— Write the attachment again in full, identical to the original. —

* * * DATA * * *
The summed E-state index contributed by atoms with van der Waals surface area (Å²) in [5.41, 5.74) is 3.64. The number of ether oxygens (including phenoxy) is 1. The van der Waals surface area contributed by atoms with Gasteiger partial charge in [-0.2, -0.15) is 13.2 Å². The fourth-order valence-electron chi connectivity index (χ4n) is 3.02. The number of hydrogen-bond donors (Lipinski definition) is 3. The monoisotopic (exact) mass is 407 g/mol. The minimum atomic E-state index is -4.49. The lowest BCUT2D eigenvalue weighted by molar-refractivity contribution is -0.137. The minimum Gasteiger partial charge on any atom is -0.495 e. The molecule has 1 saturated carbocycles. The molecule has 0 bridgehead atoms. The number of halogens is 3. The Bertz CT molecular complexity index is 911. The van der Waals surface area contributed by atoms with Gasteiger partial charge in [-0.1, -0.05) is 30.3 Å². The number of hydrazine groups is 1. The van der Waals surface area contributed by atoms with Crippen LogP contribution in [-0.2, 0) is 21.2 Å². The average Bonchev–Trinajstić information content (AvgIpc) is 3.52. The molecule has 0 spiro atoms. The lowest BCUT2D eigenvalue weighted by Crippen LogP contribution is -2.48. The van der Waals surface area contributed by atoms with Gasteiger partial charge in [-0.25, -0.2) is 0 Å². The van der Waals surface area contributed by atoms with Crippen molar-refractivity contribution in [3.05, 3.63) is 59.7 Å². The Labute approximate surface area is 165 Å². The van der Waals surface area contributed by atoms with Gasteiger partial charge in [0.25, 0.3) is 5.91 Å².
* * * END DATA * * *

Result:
The summed E-state index contributed by atoms with van der Waals surface area (Å²) in [5.41, 5.74) is 3.64. The number of ether oxygens (including phenoxy) is 1. The van der Waals surface area contributed by atoms with Gasteiger partial charge in [-0.2, -0.15) is 13.2 Å². The fourth-order valence-electron chi connectivity index (χ4n) is 3.02. The number of hydrogen-bond donors (Lipinski definition) is 3. The monoisotopic (exact) mass is 407 g/mol. The minimum atomic E-state index is -4.49. The lowest BCUT2D eigenvalue weighted by molar-refractivity contribution is -0.137. The minimum Gasteiger partial charge on any atom is -0.495 e. The molecule has 1 saturated carbocycles. The molecule has 0 bridgehead atoms. The number of halogens is 3. The Bertz CT molecular complexity index is 911. The van der Waals surface area contributed by atoms with Gasteiger partial charge in [-0.1, -0.05) is 30.3 Å². The number of hydrazine groups is 1. The van der Waals surface area contributed by atoms with Crippen LogP contribution in [-0.2, 0) is 21.2 Å². The average Bonchev–Trinajstić information content (AvgIpc) is 3.52. The molecule has 0 spiro atoms. The lowest BCUT2D eigenvalue weighted by Crippen LogP contribution is -2.48. The van der Waals surface area contributed by atoms with Gasteiger partial charge in [-0.25, -0.2) is 0 Å². The van der Waals surface area contributed by atoms with Crippen molar-refractivity contribution in [3.05, 3.63) is 59.7 Å². The Labute approximate surface area is 165 Å². The van der Waals surface area contributed by atoms with Gasteiger partial charge in [0.25, 0.3) is 5.91 Å².